What is a good way to network with local MD's to work under once out of school if independent practice is the goal? I really want to skip the hospital setting and go straight to the more independent area. I am sure in GA NP's must work under MD. Hopefully this will change in coming years. I am interested in working in either an STD clinic or Medispa which is almost unfounded territory, but as long as I stay within my scope I should be fine. Would it be better to find 'new' MD's? And how?
Sep 12, '10
I think I would first look at your practice act and find out how independent you can be and then go from there.
Sep 12, '10
It doesn't matter how independent I can be, I am researching that, but I still want to know how one would go about finding doctors to work with anywhere. You obv misread the question.
Sep 12, '10
Well, to me at least, it does depend on how independent you can be in your state as to how willing physicians will be to work with you and what you will need to offer as an incentive.
As to finding physicians, I would consider the physicians you currently see on a daily basis as good resources to finding other physicians. Your state medical board if you are wanting a specialty physician would be another good place to try.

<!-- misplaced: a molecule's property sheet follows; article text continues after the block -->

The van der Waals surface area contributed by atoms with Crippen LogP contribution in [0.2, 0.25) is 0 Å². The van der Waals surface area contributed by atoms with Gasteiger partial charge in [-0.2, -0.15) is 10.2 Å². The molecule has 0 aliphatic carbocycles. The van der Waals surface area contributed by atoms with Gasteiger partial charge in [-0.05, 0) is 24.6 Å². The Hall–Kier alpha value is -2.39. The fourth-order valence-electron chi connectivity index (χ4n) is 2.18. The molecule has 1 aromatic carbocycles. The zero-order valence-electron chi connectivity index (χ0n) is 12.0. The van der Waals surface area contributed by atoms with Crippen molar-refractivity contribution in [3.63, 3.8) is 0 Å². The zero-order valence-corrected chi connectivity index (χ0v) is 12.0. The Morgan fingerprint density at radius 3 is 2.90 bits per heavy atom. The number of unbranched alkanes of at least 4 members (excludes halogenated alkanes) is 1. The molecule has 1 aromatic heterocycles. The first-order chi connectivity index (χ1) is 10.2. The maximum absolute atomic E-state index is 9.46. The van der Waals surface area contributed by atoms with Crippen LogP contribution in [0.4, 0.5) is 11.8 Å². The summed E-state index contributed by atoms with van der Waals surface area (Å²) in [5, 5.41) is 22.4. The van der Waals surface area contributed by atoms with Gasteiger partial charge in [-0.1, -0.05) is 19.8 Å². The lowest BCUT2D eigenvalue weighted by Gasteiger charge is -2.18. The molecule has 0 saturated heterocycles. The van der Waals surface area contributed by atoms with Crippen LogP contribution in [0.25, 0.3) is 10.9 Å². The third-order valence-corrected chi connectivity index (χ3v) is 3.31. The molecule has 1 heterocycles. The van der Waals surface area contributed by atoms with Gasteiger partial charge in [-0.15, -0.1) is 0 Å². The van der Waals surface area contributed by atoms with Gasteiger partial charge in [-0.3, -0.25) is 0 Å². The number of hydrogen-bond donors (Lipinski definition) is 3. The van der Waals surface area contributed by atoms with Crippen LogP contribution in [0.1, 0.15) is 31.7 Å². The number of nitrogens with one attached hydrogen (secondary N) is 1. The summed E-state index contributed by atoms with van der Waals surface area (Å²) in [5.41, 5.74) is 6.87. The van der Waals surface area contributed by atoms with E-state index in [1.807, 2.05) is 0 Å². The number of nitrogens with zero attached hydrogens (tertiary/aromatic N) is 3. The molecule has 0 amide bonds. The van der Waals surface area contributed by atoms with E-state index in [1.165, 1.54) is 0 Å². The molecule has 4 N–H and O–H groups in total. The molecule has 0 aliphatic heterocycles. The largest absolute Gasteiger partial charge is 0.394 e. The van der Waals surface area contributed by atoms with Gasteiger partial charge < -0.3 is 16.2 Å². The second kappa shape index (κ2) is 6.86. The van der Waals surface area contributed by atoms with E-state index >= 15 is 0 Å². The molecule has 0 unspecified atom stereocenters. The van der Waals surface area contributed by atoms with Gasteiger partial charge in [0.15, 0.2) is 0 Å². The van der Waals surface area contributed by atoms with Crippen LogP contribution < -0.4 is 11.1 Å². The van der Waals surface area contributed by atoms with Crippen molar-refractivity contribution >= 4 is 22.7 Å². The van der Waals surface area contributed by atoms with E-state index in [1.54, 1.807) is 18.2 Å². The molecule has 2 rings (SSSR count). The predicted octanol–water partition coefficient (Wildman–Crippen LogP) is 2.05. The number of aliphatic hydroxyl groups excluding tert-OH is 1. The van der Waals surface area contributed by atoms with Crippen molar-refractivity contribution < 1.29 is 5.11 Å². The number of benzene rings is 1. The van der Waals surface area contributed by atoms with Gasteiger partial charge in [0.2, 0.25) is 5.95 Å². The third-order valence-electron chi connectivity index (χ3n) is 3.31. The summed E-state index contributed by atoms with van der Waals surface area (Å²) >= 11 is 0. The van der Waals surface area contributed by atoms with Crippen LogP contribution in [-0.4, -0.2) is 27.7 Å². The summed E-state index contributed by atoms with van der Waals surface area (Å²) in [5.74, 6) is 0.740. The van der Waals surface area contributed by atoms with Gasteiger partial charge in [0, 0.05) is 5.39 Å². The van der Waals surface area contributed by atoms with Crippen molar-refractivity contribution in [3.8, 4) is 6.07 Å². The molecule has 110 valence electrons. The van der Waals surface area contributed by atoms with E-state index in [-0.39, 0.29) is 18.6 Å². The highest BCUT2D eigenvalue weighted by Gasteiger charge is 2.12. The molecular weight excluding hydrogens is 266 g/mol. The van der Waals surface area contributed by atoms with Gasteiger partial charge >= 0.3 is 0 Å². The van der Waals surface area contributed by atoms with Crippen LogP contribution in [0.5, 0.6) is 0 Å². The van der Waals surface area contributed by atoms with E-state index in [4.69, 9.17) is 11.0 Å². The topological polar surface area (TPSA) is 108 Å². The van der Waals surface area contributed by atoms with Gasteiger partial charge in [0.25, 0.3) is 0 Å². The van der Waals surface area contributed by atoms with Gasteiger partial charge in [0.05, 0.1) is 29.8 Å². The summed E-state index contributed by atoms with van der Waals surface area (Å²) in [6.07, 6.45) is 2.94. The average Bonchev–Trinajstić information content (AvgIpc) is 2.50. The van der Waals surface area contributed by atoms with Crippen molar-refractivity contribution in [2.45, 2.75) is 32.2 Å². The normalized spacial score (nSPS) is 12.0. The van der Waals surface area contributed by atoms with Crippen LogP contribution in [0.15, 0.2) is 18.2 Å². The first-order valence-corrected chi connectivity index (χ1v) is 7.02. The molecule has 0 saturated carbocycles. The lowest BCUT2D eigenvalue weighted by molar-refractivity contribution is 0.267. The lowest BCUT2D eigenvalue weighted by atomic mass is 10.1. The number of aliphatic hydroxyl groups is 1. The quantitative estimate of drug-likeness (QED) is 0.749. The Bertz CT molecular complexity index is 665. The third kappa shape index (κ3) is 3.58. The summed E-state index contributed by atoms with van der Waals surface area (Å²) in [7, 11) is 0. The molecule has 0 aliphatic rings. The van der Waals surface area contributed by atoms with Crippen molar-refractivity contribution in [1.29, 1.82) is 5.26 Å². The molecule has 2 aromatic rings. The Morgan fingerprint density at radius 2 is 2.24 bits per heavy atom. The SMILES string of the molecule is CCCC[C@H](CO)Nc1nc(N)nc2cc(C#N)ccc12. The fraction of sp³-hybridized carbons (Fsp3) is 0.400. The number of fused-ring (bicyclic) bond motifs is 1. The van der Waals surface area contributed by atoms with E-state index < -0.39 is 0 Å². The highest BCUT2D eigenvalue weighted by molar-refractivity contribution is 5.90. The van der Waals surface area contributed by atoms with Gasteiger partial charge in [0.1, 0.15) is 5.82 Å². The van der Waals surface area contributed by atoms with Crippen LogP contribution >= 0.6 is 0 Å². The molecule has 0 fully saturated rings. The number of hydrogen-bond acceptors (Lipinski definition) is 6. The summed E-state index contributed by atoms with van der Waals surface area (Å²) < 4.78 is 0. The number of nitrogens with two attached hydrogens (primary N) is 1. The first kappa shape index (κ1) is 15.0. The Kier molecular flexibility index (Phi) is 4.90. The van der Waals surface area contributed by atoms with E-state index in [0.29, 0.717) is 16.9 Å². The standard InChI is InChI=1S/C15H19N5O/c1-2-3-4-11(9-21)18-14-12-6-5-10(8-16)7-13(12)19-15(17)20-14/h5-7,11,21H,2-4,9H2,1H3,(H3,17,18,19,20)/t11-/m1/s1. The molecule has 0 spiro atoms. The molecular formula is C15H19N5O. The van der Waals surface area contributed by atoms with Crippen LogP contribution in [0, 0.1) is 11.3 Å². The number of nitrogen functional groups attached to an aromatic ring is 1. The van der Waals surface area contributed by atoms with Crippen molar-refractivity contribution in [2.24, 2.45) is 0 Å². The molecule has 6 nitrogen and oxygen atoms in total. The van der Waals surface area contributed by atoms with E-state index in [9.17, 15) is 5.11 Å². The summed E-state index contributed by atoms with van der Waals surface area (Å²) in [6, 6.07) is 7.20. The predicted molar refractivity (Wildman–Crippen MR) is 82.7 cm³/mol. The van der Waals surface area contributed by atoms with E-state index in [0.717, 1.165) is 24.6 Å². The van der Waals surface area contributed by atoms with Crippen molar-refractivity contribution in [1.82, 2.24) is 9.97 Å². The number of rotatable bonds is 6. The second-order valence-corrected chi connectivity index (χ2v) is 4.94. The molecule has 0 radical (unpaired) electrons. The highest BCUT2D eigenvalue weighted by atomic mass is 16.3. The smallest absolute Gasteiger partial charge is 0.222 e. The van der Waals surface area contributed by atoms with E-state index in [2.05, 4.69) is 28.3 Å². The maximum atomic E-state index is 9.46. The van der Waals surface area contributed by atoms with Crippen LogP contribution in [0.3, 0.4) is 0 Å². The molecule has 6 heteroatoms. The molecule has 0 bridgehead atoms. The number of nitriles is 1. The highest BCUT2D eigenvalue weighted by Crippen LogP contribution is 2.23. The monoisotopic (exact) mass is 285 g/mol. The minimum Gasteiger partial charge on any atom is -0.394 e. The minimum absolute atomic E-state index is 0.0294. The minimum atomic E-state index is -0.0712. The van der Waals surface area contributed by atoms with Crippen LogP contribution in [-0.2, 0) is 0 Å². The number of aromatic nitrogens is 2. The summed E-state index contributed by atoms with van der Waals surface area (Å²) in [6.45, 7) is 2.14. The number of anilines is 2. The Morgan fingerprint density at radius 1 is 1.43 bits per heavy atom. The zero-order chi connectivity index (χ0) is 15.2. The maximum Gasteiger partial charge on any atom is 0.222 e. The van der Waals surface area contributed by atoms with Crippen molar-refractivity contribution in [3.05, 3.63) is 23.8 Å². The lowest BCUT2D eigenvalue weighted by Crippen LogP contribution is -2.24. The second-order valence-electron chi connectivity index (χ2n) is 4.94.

You might also try your state's advanced practice nursing organization - there you would find other APNs who might be interested or already do what you want to do and they might be able to steer you in the right direction.
Oct 14, '10
I have a physician partner in an independant practice who I found doing contract work. A fellow NP of mine with a private practice found hers through her church.
Private practice isn't all its cracked up to be and I wouldn't recomend it straight out of school. If you do any cosmetic procedures your professional liability inurance is 3-4 times what it would be otherwise. Thats right, instead of $1500 my professional liabiltiy insurance would be $5000 if I injected botox (or any other cosmetic procedure).
Unless you have a couple hundred thousand dollars (yes thats right). I would not reccomend it. I am working a full time job and have a micro practice on the side (i.e. very low overhead and it is just me doing ALL the work). It is terribly frustrating.
My suggestion is to work for someone on a salary or hourly rate in the field you think you want to go into. Learn all you can about the administrative processes, regulations, etc and go from there.
I agree that having to have a collaborating physician is irritating because it just adds additional expense. As a clinician if I need help I will ask a fellow clinician for guidance (NP or MD) and refer out as needed. If you haven't built that kind of network then having an MD who you are paying for his "oversight" services can be helpful.
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